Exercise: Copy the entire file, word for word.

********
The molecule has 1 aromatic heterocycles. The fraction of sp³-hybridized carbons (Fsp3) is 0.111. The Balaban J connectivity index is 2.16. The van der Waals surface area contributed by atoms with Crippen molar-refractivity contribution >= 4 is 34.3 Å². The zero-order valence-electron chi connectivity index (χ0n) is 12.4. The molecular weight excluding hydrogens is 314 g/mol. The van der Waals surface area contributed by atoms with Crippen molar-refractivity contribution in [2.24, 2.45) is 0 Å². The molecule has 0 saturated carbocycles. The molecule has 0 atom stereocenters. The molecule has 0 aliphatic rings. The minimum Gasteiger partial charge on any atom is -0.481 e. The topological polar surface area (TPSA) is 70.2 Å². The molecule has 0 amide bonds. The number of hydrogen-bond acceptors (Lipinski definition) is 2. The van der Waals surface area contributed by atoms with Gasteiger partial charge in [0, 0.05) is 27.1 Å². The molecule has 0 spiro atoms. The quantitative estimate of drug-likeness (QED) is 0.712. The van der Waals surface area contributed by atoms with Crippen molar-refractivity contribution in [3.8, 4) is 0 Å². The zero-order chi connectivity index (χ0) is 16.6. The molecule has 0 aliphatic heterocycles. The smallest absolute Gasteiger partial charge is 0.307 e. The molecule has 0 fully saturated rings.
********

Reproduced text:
The molecule has 1 aromatic heterocycles. The fraction of sp³-hybridized carbons (Fsp3) is 0.111. The Balaban J connectivity index is 2.16. The van der Waals surface area contributed by atoms with Crippen molar-refractivity contribution >= 4 is 34.3 Å². The zero-order valence-electron chi connectivity index (χ0n) is 12.4. The molecular weight excluding hydrogens is 314 g/mol. The van der Waals surface area contributed by atoms with Crippen molar-refractivity contribution in [2.24, 2.45) is 0 Å². The molecule has 0 saturated carbocycles. The molecule has 0 atom stereocenters. The molecule has 0 aliphatic rings. The minimum Gasteiger partial charge on any atom is -0.481 e. The topological polar surface area (TPSA) is 70.2 Å². The molecule has 0 amide bonds. The number of hydrogen-bond acceptors (Lipinski definition) is 2. The van der Waals surface area contributed by atoms with Gasteiger partial charge in [0, 0.05) is 27.1 Å². The molecule has 0 spiro atoms. The quantitative estimate of drug-likeness (QED) is 0.712. The van der Waals surface area contributed by atoms with Crippen molar-refractivity contribution in [3.8, 4) is 0 Å². The zero-order chi connectivity index (χ0) is 16.6. The molecule has 0 aliphatic heterocycles. The smallest absolute Gasteiger partial charge is 0.307 e. The molecule has 0 fully saturated rings.